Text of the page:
Almost half the nursing staff in Andalusia present high levels of ‘Burnout Syndrome,’ study finds

Thu, 09/12/2019 - 13:59
Drawing of a nurse checking their own blood pressure
  • Male, single, childless nurses have higher levels of ‘burnout’—an occupational phenomenon recently included by the World Health Organization (WHO) in its International Classification of Diseases (ICD-11)

Almost 40% of the nursing staff working for the Andalusian Health Service (known as SAS) have high levels of psychological burnout—an occupational phenomenon that affects many workers who live in a permanent state of stress and anxiety.

This is the finding of a study conducted by Lucia Ramírez Baena, a researcher at the University of Granada (UGR), who wrote her doctoral thesis on this syndrome as part of her doctoral studies in Psychology at the UGR’s International School for Postgraduate Studies.

The WHO recently included occupational burnout in its International Classification of Diseases (ICD-11). Although as early as 2005 both the American Psychiatric Association (APA) and the WHO raised concerns about this serious health problem, it was not until 2010 that the International Labour Organization (ILO) included it in its list of occupational illnesses.

Until now, there has been no medical diagnosis recognizing this syndrome in Europe, except in countries such as Switzerland and the Netherlands, which joined forces to have it recognized. But thanks to new research findings that have corroborated the seriousness of the current state of affairs among workers—such as those contributed by this doctoral thesis—from 2020, burnout will be a recognised reason for granting sick leave (according to the WHO).

The syndrome is characterized three dimensions: emotional exhaustion, depersonalisation, and low professional efficacy among workers suffering from it. It can affect all professional groups, although those who provide services to the public are at most risk.

A public health concern

“Nursing professionals are one of the most widely affected by burnout, and this constitutes a genuine public health concern, as it impacts on healthcare professionals, institutions, and companies, as well as patient safety,” explains Ramírez Baena.

Furthermore, there are several personal risk factors that can lead to occupational burnout sooner rather than later, or to a greater or lesser degree—such as gender, marital status, the number of children, or the personality of the professional concerned. Thus, according to the results of this UGR research, it can be concluded that male nurses who are single and have no children experience higher levels of burnout.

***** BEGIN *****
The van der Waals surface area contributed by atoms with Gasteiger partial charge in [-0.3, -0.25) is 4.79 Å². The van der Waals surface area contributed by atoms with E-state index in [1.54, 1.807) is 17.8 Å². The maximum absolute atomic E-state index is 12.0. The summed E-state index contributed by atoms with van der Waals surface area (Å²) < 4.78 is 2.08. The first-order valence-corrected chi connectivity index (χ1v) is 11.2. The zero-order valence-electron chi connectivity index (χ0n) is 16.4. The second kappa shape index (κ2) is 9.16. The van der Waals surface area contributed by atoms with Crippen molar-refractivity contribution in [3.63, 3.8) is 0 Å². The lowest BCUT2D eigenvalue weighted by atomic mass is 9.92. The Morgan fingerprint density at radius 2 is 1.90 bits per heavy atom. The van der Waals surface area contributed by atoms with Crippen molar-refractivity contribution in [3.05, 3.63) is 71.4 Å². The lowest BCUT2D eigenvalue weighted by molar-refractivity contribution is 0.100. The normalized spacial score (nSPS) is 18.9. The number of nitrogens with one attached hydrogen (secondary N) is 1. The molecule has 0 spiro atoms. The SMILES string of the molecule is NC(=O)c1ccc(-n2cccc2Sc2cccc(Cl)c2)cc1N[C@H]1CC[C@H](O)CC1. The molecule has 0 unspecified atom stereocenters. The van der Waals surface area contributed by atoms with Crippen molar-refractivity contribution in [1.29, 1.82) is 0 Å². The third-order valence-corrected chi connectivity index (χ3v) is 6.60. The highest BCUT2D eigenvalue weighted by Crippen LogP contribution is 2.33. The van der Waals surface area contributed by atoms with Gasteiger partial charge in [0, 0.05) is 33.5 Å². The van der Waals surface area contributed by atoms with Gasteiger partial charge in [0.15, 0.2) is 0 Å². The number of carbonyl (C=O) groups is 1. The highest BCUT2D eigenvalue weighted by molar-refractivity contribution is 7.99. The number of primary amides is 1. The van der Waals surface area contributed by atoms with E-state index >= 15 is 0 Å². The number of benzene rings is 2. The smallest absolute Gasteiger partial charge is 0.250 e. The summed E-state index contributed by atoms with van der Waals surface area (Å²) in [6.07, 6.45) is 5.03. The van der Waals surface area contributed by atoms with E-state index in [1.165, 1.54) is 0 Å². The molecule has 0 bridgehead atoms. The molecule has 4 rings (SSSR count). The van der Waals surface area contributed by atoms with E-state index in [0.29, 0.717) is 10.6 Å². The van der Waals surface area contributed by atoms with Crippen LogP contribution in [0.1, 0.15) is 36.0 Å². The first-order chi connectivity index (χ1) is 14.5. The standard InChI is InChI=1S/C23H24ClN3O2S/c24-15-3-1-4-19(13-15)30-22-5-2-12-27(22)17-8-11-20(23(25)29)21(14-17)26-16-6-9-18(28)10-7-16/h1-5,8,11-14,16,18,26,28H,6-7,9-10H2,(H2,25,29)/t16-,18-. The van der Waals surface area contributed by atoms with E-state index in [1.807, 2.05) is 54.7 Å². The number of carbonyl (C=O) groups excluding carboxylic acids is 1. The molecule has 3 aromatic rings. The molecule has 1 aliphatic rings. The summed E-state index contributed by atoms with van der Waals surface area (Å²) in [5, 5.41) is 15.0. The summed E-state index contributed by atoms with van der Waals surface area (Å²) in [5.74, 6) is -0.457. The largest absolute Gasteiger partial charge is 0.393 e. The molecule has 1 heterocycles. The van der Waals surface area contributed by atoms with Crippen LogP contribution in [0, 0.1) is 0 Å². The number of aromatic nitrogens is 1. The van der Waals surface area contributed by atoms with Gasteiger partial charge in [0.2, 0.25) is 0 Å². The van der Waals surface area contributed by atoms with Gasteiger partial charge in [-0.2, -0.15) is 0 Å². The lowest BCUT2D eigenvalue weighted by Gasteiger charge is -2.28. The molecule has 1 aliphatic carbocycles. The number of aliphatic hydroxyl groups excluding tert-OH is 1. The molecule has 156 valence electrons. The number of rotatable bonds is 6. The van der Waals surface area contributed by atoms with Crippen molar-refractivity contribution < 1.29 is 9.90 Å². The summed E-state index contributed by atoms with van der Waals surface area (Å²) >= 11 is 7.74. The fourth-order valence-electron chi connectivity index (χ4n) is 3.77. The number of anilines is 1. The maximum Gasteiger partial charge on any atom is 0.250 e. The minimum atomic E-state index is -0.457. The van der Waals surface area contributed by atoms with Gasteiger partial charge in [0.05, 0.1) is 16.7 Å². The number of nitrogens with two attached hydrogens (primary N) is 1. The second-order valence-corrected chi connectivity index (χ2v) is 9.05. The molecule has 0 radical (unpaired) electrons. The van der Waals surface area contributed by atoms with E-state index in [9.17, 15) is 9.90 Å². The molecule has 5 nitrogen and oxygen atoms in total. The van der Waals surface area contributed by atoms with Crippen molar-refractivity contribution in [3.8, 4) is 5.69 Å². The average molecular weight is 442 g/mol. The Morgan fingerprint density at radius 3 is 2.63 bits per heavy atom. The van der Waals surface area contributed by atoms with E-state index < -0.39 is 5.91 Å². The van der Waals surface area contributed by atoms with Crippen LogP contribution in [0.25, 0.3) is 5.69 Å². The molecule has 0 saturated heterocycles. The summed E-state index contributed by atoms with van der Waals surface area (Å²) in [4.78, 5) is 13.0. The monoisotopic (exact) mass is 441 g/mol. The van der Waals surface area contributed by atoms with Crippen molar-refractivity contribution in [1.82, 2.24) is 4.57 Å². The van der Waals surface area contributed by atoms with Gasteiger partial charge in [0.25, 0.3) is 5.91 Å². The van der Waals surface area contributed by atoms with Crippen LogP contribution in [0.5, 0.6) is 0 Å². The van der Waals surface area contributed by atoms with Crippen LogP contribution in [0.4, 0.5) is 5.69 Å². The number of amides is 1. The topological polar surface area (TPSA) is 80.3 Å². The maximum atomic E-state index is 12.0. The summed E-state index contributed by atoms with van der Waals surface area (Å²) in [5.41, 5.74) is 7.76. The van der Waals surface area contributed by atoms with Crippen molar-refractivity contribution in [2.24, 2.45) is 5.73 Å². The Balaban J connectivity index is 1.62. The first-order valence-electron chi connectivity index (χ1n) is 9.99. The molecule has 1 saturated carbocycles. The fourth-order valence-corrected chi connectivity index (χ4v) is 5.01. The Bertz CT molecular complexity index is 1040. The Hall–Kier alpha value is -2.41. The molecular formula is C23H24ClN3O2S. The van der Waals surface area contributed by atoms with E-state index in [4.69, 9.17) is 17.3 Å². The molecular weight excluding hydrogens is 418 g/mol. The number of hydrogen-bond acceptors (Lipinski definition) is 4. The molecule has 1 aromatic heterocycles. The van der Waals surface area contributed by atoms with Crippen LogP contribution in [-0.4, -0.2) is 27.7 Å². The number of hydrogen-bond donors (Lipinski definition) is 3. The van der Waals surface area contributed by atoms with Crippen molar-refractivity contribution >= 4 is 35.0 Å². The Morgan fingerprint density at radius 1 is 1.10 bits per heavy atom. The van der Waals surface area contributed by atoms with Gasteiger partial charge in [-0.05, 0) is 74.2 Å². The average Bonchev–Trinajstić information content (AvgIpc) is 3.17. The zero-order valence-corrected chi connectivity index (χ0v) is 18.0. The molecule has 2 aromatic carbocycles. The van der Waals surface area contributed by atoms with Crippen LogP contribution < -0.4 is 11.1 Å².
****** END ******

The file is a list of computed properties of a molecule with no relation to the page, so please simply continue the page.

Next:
“All this points to the major protective factor provided by the family and/or the partner as a motivational factor to go to work. Neurotic personality traits can also predispose a person to experience burnout at work,” says the UGR researcher. It is essential to continue investigating burnout syndrome, as predictions point to an “avalanche of burned-out professionals,” who require an appropriate response and a holistic therapeutic approach to enable them to recover and return to work as soon as possible, says the author.

Lucía Ramírez Baena is, herself, a nurse with the SAS and also a lecturer at the Red Cross University Centre for Nursing, linked to the University of Seville.

Her doctoral thesis, entitled “Prevalence of Burnout and Identification of At-Risk Groups among Nursing Staff of the Andalusian Health Service (SAS),” was supervised by Professor Emilia Immaculate de la Fuente (Faculty of Psychology, UGR) and Guillermo Cañadas (lecturer at the UGR’s Faculty of Nursing).

The thesis was conducted under the auspices of Research Group HUM-183 of the UGR, which has spent several years investigating burnout syndrome.


Cañadas-De la Fuente, G.A.; Ortega, E.; Ramírez-Baena, L.; De la Fuente-Solana, E.I.; Vargas, C.; Gómez-Urquiza, J.L., 2018. “Gender, Marital Status, and Children as Risk Factors for Burnout in Nurses: A Meta-Analytic Study”. Int. J. Environ. Res. Public Health, 15, 2102.

Molina-Praena, J.; Ramírez-Baena, L.; Gómez-Urquiza, J.L.; Cañadas, G.R.; De la Fuente, E.I.; Cañadas-De la Fuente, G.A., 2018. “Levels of Burnout and Risk Factors in Medical Area Nurses: A Meta-Analytic Study”. Int. J. Environ. Res. Public Health, 15, 2800.

Ramírez-Baena, L.; Ortega-Campos, E.; Gómez-Urquiza, J.L.; Cañadas-De la Fuente, G.R.; De la Fuente-Solana, E.I.; Cañadas-De la Fuente, G.A., 2019. “A Multicentre Study of Burnout Prevalence and Related Psychological Variables in Medical Area Hospital Nurses”. J. Clin. Med., 8, 92.

Lucía Ramírez Baena

Doctoral student in Psychology, International School for Postgraduate Studies (UGR)